Diagnosis. – Chronic papulosquamous eczema will show an origin long after infancy with the presence of papules, scales and excoriations often on flexor surfaces. Prurigo, which may begin in infancy, has a typical history which proves that its infiltrated roughness and lesions are due to mechanical irritation of the surface from scratching. Xeroderma pigmentosum is always most marked on the exposed parts of the skin as the face, neck and hands.
Prognosis and Treatment – While a cure cannot be promised, nearly all cases can be made more comfortable and enabled to live in good general health to an ordinary age.
The objects of treatment are cleanliness, which embraces the removal of the scales, and mechanical protection which consists in keeping the skin soft. Frequent or daily baths are necessary and may be of warm or hot water to which a small amount of salt, sodium bicarbonate (6 ounces to a bath) or bran has been added. Usually soap is contraindicated, although it may be used if the scales are oily. Radiant-heat and vapor baths are preferable if they can be obtained. After a bath the skin should be oiled with some simple fat, the choice of which will depend largely upon the financial means of the patient. Lanolin and sweet oil (one to six), plain or benzoated lard, olive, sweet almond or cod-liver oil and mutton tallow may serve the purpose. If the whole skin is involved, these daily anointings require some expenditure of time, but the reward in comfort and improvement is ample compensation to most patients. When the means of a patient permit, a journey in the cold season to a warmer climate is generally beneficial or if possible change of permanent residence to a climate conducive to the comfort of the skin. Warm weather and moist atmospheres are the most suitable.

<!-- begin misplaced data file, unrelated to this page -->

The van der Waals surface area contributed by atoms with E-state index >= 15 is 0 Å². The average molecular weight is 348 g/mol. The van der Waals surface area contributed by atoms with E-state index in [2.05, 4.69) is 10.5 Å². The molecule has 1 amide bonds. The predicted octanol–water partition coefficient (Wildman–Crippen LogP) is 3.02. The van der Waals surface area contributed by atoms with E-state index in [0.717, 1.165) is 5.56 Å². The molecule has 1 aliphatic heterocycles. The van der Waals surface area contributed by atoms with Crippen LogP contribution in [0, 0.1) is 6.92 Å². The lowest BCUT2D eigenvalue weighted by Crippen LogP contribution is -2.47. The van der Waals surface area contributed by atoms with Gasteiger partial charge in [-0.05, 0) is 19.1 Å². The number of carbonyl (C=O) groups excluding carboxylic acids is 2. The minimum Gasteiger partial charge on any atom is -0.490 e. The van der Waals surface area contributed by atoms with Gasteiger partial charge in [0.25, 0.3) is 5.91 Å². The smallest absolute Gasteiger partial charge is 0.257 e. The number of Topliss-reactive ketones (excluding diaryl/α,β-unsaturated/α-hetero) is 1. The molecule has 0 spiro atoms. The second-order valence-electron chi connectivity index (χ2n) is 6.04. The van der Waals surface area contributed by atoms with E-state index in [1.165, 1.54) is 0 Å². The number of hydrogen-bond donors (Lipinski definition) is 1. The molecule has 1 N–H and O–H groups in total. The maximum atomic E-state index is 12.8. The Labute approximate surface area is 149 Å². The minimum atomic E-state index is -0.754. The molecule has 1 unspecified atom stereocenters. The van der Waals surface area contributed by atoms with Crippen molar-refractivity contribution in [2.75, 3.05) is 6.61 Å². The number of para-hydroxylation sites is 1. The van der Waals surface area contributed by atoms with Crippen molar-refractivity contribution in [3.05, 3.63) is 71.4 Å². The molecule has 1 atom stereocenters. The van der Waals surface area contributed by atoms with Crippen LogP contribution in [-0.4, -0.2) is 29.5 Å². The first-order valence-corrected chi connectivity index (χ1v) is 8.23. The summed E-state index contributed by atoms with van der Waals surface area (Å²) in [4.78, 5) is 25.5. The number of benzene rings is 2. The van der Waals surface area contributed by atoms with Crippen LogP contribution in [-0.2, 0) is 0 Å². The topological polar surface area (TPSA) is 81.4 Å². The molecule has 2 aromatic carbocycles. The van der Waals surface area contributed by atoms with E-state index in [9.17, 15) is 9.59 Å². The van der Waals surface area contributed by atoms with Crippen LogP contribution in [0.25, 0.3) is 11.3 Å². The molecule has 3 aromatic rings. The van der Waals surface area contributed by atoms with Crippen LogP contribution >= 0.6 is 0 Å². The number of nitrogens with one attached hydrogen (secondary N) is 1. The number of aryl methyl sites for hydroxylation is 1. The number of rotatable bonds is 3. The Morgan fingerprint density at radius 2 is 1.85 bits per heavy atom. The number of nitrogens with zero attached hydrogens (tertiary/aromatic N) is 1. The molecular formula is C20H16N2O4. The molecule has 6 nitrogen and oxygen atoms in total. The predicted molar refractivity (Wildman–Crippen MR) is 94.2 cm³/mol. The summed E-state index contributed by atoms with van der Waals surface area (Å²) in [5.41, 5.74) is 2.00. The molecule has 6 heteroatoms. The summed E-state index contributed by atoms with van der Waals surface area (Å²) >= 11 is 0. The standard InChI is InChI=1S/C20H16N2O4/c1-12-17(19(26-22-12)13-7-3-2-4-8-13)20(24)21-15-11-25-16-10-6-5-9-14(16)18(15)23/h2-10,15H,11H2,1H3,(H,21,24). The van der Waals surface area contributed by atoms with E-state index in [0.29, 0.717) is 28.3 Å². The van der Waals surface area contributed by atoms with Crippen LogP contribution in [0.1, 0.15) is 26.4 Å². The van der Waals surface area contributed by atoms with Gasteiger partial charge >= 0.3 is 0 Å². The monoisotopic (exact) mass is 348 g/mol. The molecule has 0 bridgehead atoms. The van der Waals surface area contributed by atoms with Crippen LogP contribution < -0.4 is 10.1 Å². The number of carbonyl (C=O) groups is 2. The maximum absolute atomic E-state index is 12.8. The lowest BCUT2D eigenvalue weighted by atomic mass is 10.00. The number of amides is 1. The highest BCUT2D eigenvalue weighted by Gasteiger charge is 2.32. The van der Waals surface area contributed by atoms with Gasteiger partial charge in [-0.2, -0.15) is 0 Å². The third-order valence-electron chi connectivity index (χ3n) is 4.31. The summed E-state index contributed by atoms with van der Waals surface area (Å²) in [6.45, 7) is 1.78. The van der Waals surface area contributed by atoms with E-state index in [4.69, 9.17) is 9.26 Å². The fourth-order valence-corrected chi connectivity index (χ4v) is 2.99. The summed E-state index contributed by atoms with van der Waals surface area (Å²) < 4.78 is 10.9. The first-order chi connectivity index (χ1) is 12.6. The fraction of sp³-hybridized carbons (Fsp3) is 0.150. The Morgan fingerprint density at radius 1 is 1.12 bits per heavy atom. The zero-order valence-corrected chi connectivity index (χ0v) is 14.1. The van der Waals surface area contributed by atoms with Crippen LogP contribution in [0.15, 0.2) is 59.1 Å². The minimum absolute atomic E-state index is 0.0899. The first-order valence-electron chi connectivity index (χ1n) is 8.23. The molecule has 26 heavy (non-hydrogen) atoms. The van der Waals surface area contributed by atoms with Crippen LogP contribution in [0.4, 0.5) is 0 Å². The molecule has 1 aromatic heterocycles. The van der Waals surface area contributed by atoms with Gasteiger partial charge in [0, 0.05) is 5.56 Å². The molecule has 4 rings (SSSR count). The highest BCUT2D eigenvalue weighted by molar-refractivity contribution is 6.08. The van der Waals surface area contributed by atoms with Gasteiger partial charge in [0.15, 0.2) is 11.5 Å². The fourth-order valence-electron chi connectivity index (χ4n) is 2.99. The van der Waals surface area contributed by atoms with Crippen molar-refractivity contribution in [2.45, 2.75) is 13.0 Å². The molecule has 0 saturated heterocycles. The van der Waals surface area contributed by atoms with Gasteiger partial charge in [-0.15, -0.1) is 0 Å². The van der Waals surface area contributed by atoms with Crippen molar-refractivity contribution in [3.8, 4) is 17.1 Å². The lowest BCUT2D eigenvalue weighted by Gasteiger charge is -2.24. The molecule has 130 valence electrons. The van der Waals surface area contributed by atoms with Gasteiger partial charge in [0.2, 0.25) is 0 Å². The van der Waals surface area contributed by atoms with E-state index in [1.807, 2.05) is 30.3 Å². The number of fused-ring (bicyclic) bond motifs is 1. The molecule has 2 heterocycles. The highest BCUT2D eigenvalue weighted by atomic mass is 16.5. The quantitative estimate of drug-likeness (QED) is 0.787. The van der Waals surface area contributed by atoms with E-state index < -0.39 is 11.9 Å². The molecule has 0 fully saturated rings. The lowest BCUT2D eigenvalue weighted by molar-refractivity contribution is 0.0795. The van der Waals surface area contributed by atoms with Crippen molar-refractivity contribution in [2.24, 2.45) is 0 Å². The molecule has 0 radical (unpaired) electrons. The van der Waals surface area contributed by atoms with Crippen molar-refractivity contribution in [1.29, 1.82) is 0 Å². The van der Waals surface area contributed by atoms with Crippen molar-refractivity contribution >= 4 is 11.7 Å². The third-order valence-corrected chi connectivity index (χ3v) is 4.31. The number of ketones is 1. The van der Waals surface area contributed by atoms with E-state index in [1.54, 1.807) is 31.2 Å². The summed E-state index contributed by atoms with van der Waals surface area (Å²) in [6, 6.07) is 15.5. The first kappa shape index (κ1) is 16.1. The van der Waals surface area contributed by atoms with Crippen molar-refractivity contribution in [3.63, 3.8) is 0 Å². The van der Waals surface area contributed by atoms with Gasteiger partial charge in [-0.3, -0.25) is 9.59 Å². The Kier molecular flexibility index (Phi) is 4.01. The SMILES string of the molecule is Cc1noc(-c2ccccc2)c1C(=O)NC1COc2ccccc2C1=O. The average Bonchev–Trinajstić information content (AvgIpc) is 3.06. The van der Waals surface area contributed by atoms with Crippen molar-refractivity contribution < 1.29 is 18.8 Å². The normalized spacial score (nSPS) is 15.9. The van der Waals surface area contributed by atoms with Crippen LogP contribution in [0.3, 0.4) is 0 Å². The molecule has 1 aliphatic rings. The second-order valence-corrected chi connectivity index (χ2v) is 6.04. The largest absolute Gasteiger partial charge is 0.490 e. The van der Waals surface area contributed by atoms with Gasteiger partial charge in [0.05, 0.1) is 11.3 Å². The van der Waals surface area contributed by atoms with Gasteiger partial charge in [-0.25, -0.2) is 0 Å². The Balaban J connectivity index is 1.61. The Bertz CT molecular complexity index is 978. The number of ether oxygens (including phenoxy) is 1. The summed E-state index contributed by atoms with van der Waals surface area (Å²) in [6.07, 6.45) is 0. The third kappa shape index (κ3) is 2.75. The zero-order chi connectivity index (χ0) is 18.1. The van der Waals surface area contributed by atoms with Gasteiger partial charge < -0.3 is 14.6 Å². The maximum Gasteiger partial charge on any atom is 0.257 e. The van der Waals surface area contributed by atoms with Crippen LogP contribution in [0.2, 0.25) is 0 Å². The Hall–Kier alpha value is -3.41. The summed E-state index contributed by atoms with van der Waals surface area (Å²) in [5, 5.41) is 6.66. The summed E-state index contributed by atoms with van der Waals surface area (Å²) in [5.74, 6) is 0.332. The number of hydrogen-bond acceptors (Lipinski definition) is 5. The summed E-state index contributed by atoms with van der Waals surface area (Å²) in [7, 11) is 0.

In the hystrix variety, steam, hot-air, alkaline and sulphur baths, together with salicylic acid ointment or plaster in 10 to 25 per cent. strength, may be needed to remove the scales. Annoying projections may be removed by simple excision, by the Paquelin cautery or by solidified carbon dioxide. Intercurrent diseases of the skin such as eczema should be treated on indications furnished by the whole pathogenesis. Any general or local disease or condition should receive attention as far as practicable by physiological and pathogenic methods. Among possible internal remedies, the following are suggested: Alumina, Calcarea flour., Nat. mur., Pet., Sepia, and Thuja.